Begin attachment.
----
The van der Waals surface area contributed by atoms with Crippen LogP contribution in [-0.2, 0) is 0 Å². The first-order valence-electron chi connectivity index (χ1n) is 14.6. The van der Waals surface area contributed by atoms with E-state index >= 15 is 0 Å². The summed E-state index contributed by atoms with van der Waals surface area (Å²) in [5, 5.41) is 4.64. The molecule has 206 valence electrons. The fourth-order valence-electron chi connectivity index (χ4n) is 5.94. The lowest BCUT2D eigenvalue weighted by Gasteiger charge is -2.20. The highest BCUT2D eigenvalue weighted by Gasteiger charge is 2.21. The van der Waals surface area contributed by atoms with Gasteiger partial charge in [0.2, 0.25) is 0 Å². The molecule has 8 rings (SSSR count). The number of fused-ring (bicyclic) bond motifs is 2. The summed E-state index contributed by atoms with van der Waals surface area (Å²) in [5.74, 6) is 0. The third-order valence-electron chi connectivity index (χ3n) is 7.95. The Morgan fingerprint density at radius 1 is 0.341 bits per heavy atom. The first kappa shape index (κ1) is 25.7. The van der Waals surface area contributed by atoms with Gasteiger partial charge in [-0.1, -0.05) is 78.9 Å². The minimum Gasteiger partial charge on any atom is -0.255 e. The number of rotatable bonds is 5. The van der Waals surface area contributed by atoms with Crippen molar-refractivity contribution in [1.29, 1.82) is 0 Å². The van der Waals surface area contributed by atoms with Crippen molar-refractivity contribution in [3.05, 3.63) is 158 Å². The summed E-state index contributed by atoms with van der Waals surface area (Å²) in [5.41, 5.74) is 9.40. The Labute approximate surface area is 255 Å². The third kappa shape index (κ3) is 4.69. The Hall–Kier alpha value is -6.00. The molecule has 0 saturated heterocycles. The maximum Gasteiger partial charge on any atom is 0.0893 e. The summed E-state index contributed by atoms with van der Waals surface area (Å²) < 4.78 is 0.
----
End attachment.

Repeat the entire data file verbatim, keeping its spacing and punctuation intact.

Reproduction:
The van der Waals surface area contributed by atoms with Crippen LogP contribution in [-0.2, 0) is 0 Å². The first-order valence-electron chi connectivity index (χ1n) is 14.6. The van der Waals surface area contributed by atoms with E-state index >= 15 is 0 Å². The summed E-state index contributed by atoms with van der Waals surface area (Å²) in [5, 5.41) is 4.64. The molecule has 206 valence electrons. The fourth-order valence-electron chi connectivity index (χ4n) is 5.94. The lowest BCUT2D eigenvalue weighted by Gasteiger charge is -2.20. The highest BCUT2D eigenvalue weighted by Gasteiger charge is 2.21. The van der Waals surface area contributed by atoms with Gasteiger partial charge in [0.2, 0.25) is 0 Å². The molecule has 8 rings (SSSR count). The number of fused-ring (bicyclic) bond motifs is 2. The summed E-state index contributed by atoms with van der Waals surface area (Å²) in [5.74, 6) is 0. The third-order valence-electron chi connectivity index (χ3n) is 7.95. The Morgan fingerprint density at radius 1 is 0.341 bits per heavy atom. The first kappa shape index (κ1) is 25.7. The van der Waals surface area contributed by atoms with Gasteiger partial charge in [-0.1, -0.05) is 78.9 Å². The minimum Gasteiger partial charge on any atom is -0.255 e. The number of rotatable bonds is 5. The van der Waals surface area contributed by atoms with Crippen molar-refractivity contribution in [1.29, 1.82) is 0 Å². The van der Waals surface area contributed by atoms with Crippen molar-refractivity contribution in [3.05, 3.63) is 158 Å². The summed E-state index contributed by atoms with van der Waals surface area (Å²) in [5.41, 5.74) is 9.40. The Labute approximate surface area is 255 Å². The third kappa shape index (κ3) is 4.69. The Hall–Kier alpha value is -6.00. The molecule has 0 saturated heterocycles. The maximum Gasteiger partial charge on any atom is 0.0893 e. The summed E-state index contributed by atoms with van der Waals surface area (Å²) < 4.78 is 0.